Remembering Kobe Bryant
Jan 31, 2020
Not many players have impacted the game of basketball the same way Kobe Bryant did. The way he changed the game on and off the court will be remembered forever.
With the 13th pick in the 1996 NBA draft, the Charlotte Hornets selected Bryant from Lower Merion High School, making him the first guard to be drafted out of high school. Shortly after, Bryant was traded to the Los Angeles Lakers where he began his legendary 20 year career.
During his time with the Lakers organization, Bryant, otherwise known as the Black Mamba, won five championships, two finals MVPs, one league MVP, became the Lakers all-time scoring leader, was selected to 18 continuous all-star games and won two Olympic gold medals.
Bryant had many career defining moments such as his 81 point performance and shooting free throws while dealing with a torn Achilles tendon. In the last game of his career, Mamba went out on a high note, scoring 60 points.
After his retirement, Bryant still had many achievements such as becoming the first player to ever have two numbers retired. In 2018 he won an Oscar for the best animated short for Dear Basketball, a film based on a poem he wrote.
Recently, the world was shocked to hear tragic news about the NBA legend.
On Sunday Jan 26, NBA legend Kobe Bryant passed away at the age of 41 in a helicopter crash in Calabasas, Calif. Along with Bryant was his 13 year old daughter, Gianna, and seven other people who also died in the crash. The helicopter was on its way to Gianna’s travel basketball game when it unexpectedly crashed into a hillside near Malibu.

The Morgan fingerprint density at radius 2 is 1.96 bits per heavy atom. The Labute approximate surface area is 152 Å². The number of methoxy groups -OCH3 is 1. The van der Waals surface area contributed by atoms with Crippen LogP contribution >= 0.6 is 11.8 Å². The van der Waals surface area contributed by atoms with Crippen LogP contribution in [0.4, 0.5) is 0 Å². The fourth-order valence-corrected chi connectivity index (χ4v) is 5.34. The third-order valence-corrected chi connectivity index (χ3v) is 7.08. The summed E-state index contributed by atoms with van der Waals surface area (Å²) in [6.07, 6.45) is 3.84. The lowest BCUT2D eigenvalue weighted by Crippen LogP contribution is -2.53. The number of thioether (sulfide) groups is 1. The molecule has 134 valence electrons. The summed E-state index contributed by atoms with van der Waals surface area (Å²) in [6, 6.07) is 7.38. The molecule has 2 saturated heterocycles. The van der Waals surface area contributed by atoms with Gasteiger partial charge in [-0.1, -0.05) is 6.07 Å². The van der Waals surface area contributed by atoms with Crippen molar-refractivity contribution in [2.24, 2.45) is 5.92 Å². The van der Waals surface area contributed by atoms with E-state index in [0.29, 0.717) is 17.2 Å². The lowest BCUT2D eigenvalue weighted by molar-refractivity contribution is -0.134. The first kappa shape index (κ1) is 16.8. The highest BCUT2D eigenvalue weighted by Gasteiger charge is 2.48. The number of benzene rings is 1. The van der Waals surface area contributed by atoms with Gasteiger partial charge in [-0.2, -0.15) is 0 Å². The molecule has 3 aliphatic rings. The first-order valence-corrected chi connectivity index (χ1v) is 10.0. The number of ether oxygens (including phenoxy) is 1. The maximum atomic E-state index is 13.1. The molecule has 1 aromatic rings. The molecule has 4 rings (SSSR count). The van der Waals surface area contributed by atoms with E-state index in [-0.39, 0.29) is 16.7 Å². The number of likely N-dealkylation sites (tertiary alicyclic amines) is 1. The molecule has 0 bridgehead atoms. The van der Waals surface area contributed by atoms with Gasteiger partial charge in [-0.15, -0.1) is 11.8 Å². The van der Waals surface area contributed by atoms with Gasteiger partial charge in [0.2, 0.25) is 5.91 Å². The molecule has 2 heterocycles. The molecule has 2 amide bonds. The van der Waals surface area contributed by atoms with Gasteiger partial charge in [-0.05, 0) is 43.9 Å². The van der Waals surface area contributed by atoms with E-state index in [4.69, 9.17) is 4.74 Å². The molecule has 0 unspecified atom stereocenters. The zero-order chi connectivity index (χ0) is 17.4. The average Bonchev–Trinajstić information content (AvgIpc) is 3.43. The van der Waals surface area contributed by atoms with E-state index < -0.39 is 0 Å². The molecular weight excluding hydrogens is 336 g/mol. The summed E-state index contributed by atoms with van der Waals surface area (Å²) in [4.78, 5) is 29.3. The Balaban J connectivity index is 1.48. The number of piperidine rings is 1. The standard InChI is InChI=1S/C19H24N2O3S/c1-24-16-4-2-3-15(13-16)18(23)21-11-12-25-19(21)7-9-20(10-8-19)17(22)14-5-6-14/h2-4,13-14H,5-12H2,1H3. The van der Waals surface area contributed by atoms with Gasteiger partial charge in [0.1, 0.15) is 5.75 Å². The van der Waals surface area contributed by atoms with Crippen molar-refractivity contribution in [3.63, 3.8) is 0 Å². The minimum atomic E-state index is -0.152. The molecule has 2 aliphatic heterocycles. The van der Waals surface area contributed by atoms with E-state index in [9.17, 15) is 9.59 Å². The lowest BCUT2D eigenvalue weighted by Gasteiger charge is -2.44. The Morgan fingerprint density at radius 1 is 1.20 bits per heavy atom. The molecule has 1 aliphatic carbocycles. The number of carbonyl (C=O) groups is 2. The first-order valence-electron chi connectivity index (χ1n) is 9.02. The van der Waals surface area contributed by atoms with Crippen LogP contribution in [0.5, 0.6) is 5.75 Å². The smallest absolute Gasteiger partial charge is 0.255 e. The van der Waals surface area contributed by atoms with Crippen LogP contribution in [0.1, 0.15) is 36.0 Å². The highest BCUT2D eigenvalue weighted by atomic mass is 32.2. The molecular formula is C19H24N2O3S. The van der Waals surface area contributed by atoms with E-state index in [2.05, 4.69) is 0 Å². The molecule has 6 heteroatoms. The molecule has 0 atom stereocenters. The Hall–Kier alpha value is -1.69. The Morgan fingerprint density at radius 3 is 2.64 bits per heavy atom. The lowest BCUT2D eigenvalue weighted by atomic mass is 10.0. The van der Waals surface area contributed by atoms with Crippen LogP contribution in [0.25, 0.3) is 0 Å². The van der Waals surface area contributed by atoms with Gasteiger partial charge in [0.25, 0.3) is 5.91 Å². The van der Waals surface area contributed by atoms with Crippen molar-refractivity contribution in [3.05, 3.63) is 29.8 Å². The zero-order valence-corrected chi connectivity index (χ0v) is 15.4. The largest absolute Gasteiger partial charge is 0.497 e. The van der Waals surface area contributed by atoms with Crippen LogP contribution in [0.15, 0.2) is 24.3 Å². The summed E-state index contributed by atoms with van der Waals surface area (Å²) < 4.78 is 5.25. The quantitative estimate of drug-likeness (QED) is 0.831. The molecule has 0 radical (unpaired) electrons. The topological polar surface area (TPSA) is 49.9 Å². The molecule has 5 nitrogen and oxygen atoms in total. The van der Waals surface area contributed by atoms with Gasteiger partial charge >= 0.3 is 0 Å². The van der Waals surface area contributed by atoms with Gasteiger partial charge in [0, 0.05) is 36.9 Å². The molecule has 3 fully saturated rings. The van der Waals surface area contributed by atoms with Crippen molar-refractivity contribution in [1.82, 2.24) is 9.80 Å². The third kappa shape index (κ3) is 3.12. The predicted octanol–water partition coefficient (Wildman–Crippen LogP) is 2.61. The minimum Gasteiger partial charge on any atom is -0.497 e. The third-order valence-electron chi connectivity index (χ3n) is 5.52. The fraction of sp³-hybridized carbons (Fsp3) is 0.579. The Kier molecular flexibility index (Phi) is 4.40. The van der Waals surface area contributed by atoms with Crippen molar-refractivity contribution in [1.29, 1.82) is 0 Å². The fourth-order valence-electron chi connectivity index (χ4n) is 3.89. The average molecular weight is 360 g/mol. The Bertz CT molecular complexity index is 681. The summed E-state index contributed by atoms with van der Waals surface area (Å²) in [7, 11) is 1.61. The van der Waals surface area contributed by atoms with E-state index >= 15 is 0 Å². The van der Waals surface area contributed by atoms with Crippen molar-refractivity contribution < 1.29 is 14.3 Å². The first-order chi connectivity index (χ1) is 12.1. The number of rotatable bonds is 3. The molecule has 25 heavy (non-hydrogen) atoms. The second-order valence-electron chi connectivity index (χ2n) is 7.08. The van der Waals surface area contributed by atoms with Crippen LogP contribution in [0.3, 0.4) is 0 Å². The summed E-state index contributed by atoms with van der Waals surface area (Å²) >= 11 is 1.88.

The heartbreaking news brought the sports world to tears as fans gathered outside of the Staples Center and held a memorial. NBA teams took eight and 24 second clock violations at the beginning of their games to honor the late legend. Many people took to social media to express their feelings as well.
Along with the rest of the world, staff and students at HHS were also heartbroken to hear the tragic news.
“Kobe did a lot for the women’s game. He really cared about sports regardless of gender and he was trying to get the same attention for women’s sports that was for guys sports, so that meant a lot to me and other women,” said Paige Bueckers, senior.
Bueckers had a personal connection to Bryant which is why his passing was so impactful to her.
“He followed me a couple months ago on Instagram and we started talking. We talked about working out this summer, so I was planning on flying out to LA,” said Bueckers.
Ms. Fatuma Ali, english, spent her childhood watching the Mamba almost every night but had a different opinion on Bryant than most people.
“I was living in Calif. during the Lakers 3-peat run and I was a Laker fan, but I hated Kobe. I thought he was selfish and a showboat so Shaq was my favorite player on the team,” said Ali.
Bryant influenced many people whether they are a fan of him or not.
“As I got older I started admiring the fact that there was never anything that was going to stop him from achieving his goals. The fact that he was willing to put in way more hours of practice than others was very inspirational,” said Ali.
Along with his nickname developed the term “Mamba Mentality.” It developed from Bryant’s never give up attitude.
“The Mamba Mentality was something important I learned from him. His philosophy was that even if his team was down 12 points and he missed his last six shots he is still going to take that seventh shot. Some people see that as evidence that he was a ball hog but his understanding every time is that nobody can do what he is doing better than him, therefore he needs to be the one to do it,” said Ali.
Bryant left a legacy that will be remembered forever. He was not only known as one of the best basketball players in history but as a mentor, role model and most importantly a father.
I just want to make him and Gigi proud and make the women’s game as big as he imagined it to be,” said Bueckers.